Review History


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Summary

  • The initial submission of this article was received on June 26th, 2021 and was peer-reviewed by 2 reviewers and the Academic Editor.
  • The Academic Editor made their initial decision on September 12th, 2021.
  • The first revision was submitted on September 23rd, 2021 and was reviewed by 1 reviewer and the Academic Editor.
  • A further revision was submitted on October 8th, 2021 and was reviewed by the Academic Editor.
  • The article was Accepted by the Academic Editor on October 10th, 2021.

Version 0.3 (accepted)

· Oct 10, 2021 · Academic Editor

Accept

The introduced corrections improved the manuscript, which made it suitable for publication.

Version 0.2

· Oct 3, 2021 · Academic Editor

Minor Revisions

While you adequately responded to Reviewer 2's concerns in your rebuttal letter, one point was not fully covered in the manuscript. The latter concerns the cut-off point for GLDH, which for Reviewer 2 appears to be within the normal range for the biomarker. To make this point clear to a wider group of interested readers from different centers, please discuss the possible causes of the cut-off values in more detail in the Discussion section. Please make sure the English in the paragraph you added is edited.

Reviewer 1 ·

Basic reporting

Reporting is acceptable.

Experimental design

Design is acceptable.

Validity of the findings

Findings are acceptable as reported.

Additional comments

No additional comments.

Version 0.1 (original submission)

· Sep 12, 2021 · Academic Editor

Major Revisions

The reviewers found the manuscript interesting and important, however, before it can be considered for publication, it needs some improvements. When revising the manuscript, all issues raised by both reviewers should be addressed, in particular Reviewer 2's concerns regarding the cut-off point for GLDH and the mechanism of increasing GLDH in patients. The manuscript must be edited by a professional English editor before resubmitting.

[# PeerJ Staff Note: Please ensure that all review and editorial comments are addressed in a response letter and any edits or clarifications mentioned in the letter are also inserted into the revised manuscript where appropriate.  It is a common mistake to address reviewer questions in the response letter but not in the revised manuscript. If a reviewer raised a question then your readers will probably have the same question so you should ensure that the manuscript can stand alone without the response letter.  Directions on how to prepare a response letter can be found at: https://peerj.com/benefits/academic-rebuttal-letters/ #]

[# PeerJ Staff Note: The Academic Editor has identified that the English language must be improved. PeerJ can provide language editing services - please contact us at copyediting@peerj.com for pricing (be sure to provide your manuscript number and title) #]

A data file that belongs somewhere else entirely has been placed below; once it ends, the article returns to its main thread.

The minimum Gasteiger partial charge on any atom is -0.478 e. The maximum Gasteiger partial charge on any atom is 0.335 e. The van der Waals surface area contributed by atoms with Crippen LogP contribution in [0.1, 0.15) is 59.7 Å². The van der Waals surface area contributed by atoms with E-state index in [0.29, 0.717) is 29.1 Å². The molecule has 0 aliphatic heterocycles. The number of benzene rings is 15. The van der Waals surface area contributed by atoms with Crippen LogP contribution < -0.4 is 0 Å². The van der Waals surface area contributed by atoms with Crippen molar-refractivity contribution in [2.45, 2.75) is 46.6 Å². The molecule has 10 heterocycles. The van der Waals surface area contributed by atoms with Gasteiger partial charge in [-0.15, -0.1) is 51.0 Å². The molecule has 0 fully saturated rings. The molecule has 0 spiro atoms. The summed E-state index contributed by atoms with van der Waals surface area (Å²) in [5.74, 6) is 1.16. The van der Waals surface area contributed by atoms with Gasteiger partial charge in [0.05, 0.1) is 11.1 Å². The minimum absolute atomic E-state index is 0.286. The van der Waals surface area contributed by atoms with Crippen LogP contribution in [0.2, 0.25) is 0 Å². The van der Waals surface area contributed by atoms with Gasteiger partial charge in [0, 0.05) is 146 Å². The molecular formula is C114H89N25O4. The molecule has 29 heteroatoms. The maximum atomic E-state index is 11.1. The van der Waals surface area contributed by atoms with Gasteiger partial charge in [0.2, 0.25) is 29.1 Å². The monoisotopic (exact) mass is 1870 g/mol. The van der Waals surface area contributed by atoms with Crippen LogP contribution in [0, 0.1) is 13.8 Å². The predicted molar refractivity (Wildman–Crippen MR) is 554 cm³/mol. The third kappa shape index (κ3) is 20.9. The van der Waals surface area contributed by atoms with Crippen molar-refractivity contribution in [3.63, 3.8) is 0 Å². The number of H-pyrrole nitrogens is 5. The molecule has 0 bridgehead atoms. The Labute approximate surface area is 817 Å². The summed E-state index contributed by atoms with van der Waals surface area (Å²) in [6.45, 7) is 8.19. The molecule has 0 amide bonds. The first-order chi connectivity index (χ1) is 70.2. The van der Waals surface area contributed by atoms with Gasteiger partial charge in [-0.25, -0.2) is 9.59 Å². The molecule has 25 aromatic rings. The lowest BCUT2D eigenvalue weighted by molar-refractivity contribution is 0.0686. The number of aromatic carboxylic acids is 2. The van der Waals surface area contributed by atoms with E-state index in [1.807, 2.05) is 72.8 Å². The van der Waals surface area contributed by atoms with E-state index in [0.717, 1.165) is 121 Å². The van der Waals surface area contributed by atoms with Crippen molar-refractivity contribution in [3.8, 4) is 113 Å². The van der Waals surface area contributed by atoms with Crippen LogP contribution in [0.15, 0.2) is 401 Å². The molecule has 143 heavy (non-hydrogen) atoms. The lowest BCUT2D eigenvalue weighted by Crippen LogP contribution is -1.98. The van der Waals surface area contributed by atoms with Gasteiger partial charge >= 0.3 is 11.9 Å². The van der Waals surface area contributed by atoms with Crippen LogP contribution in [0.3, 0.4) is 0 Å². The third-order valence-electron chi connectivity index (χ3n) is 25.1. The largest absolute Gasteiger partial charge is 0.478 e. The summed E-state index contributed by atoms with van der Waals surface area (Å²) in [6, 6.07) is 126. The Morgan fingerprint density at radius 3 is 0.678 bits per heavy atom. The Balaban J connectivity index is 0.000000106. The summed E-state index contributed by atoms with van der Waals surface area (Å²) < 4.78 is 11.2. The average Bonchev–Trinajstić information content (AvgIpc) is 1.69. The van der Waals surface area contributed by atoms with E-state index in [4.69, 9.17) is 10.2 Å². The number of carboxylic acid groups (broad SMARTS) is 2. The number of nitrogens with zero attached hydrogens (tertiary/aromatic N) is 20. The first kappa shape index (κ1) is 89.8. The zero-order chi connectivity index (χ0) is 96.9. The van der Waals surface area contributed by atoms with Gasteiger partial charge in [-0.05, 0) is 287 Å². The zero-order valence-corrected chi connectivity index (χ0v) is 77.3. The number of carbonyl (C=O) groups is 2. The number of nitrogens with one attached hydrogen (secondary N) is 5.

Reviewer 1 ·

Basic reporting

1. The manuscript would benefit from editing to correct English grammar.

2. In Table 1, please provide mean or median values for the lab test results, in addition to the ranges.

3. In Figure 1A, please provide a box plot or dot plot instead of a bar graph. Box and dot plots provide far more information about the distribution of the results, which will aid interpretation by the reader.

Experimental design

1. In Figure 2, the authors should compare GLDH with MVI to predict survival.

Validity of the findings

No comment.

Additional comments

No additional comments.

Reviewer 2 ·

Basic reporting

no comment

Experimental design

no comment

Validity of the findings

This is a well written manuscript that addresses a relevant subject matter. The ability for GLDH to predict MVI and poor long-term survival for HCC after liver transplant could profoundly effect the selection of transplant recipients.

However, the normal reference range for GLDH is between 2 U/L and 10 U/L with an upper limit of normal of 11 U/L. As the cut-point for GLDH to predict MVI and poor long-term survival for HCC after liver transplant is 7.45 U/L. It is unclear to this reviewer how GLDH is able to discriminate outcomes in this normal range. Furthermore, GLDH is released following hepatocyte injury. How do subtle changes in GLDH caused by drug-induced liver injury or other hepatotoxic events in these patients affect the interpretation? My primary concern is that the cut-point for GLDH is in normal range for the biomarker.

It may be worthwhile to evaluate the correlation between GLDH and ALT. This may allow an understanding for the role of hepatocellular injury and an increase in GLDH in these patients. We have previously evaluated both ALT and GLDH in patients post transplant and have observed a disconnect between these serum biomarkers. It is not clear if this observation is linked to the authors observation.

Additional comments

no comment

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